Since the last blog post – focus M&A’s on the global media market – the merger between AT&T and Time Warner has been approved and the bidding war between Disney and Comcast over 21st Century Fox has escalated to the next level. Today, we take a closer look at the new giant AT&T and possible implications of its merger with Time Warner.
On June 12, AT&T’s $85 billion bid on Time Warner was approved by the US District Court. The merger was finalized two days later, making it to one of the largest media mergers in history. AT&T, however, did not settle with this. Two weeks later, the company announced the acquisition of AppNexus, specialized in technology for online advertising (so called SSP – sell side platform). Sources say that the price tag was approx. $1.6 billion. Further, AT&T is reportedly planning to buy the remaining 50% of Otter Media, a company that invests in and launches OTT services globally.
Doubtless – it is the acquisition of Warner Media* that stands out. A lot has already been said about this mega merger, but likely the most interesting is to elaborate on the rationale “behind”. One of the prime reasons behind this vertical integration is to strengthen AT&T’s total offerings toward consumers and households. More content means more ways of packaging and pricing – thereby meeting the different consumer needs that now rapidly emerge on the digital media market. And AT&T did not waste any time highlighting its’ new content library, as it shortly after the merger announced the launch of its new streaming service Watch TV. The service includes 31 channels for live streaming and 15 000 TV shows and movies on demand. Watch TV is offered both as a stand-alone service, for $15 per month, and as a bundle included in the new AT&T wireless plans. Depending on which package, the customer also receives a $15 discount on either AT&T’s DirecTV, DirecTV Now or U-verse TV service. In addition, a premium wireless plan customer can also subscribe to one other premium video or music service** without any extra cost. This clearly highlights the AT&T strategy to bundle; different services and various price plans will hopefully keep churn low and retention high.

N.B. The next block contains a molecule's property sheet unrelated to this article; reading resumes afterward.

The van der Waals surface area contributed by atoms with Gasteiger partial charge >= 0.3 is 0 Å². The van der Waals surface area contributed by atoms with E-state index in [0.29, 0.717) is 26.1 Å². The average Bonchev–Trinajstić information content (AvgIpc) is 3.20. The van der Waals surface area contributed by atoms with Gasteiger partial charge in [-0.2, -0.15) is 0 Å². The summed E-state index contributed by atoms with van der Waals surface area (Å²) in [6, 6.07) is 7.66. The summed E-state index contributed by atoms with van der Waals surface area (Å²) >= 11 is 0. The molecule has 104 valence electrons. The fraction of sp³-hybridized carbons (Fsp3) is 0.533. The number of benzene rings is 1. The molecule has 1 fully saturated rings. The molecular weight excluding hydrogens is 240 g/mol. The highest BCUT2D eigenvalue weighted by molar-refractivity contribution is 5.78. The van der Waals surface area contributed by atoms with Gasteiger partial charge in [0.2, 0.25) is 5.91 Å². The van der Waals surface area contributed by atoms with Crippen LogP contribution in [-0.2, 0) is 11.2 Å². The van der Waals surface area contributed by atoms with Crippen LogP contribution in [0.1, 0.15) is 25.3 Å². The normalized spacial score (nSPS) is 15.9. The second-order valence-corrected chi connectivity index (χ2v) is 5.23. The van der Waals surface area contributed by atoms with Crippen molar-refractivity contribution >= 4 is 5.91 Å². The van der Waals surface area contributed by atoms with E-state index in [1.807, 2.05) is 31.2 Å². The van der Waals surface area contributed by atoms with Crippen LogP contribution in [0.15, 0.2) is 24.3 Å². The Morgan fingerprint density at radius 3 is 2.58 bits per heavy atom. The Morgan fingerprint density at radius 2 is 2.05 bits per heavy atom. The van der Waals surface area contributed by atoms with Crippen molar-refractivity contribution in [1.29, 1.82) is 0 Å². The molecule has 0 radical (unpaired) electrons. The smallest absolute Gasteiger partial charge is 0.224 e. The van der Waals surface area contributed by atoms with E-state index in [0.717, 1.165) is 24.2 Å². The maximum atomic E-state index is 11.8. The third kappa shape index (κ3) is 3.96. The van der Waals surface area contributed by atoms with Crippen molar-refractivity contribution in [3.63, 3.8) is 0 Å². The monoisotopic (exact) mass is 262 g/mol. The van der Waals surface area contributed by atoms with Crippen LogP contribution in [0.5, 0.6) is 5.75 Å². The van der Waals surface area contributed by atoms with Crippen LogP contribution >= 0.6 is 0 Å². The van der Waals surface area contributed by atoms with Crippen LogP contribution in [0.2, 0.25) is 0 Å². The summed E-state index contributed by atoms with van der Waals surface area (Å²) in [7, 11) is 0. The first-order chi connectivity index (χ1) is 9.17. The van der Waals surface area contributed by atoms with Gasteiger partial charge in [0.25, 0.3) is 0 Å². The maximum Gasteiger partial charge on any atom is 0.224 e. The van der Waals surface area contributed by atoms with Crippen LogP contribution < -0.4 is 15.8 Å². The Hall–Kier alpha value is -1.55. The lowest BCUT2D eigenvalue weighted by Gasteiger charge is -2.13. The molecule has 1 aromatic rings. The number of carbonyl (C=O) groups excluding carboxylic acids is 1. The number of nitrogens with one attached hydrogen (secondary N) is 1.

Since Time Warner was one of the largest global media companies, AT&T now has plenty of attractive content and channels – such as HBO (the home of Game of Thrones and Westworld) and CNN (the #1 news network among 18-34-year olds in the US). Moreover, Turner Broadcasting, one of Time Warner’s many assets, has three of the top five ad-supported cable networks in primetime among 18-49-year olds (TBS, TNT and Adult Swim) while another asset, Warner Bros., is the leading producer of film and TV programming with titles like Wonder Woman and Dunkirk. Set aside all the hours of high quality content, this also means even more consumer data. AT&T’s advertising and analytics business unit, which the newly acquired company AppNexus will be part of, can draw valuable customer insights from its TV, mobile and broadband services. This knowledge will enable even more personalized offerings, with higher accuracy going forward. This is another clear advantage in the highly competitive media market of today.
The diagram below illustrates the impressive revenue stream that AT&T and Time Warner had in Q1 2018. By totaling the two, the combined quarterly revenue amounted to $46 billion. In perspective, Comcast, which is the third largest media company in the world (based on revenue for the fiscal year 2017), and like AT&T offers TV, Internet and phone services, “only” reported a revenue half of AT&T and Time Warner (Comcast’s revenue was almost $22.8 billion in Q1).
But as we have learned, Comcast is also looking to grow its business through mergers. It is in an ongoing bidding war with Disney for 21st Century Fox assets. Shortly after Mediavision’s last blog post on June 8, Comcast made a bid on Fox, which then has been raised by Disney to $71.3 bn – an increase of $18.9 bn compared to Disney’s initial bid in December. Disney took another step closer to closing the deal as US regulators earlier this week cleared the pending acquisition of Fox by The Walt Disney Company, but with the requirement to sell the Fox Sports Regional Networks. Simultaneously, Comcast and Fox are competing to acquire the European media company Sky.
So, the conclusion? Obviously one main strategy for both traditional media and operators is to merge vertically – all in order to improve long-term competitiveness, in a market that has increasingly been challenged by tech companies. The same development is seen locally with pending acquisitions between Telia and Bonnier Broadcasting as well as Tele2 and Com Hem, and with the previous discussions between TDC and MTG, which, however, were disrupted.
In this blog post, Mediavision describes the eventful times of consolidation on the global media market, by disentangling the conundrum that is Fox and Sky’s future ownership.
In December 2016, 21st Century Fox made a bid on Europe’s largest pay TV operator Sky to acquire the remaining 61% shares it does not already own of the company. This was the start of what media is referring to as the “bidding war” in which Fox, Comcast and Disney are involved.
Since Fox’ bid on Sky, Disney and Comcast have gotten involved as well. Disney made a $52 bn bid for Fox’ movie and TV sections (including its 39% stake in Sky). Comcast did not only make a bid for Sky (which is 16% higher than Fox’ bid), but also revealed intentions to compete with Disney on acquiring Fox. The proposed mergers are illustrated below.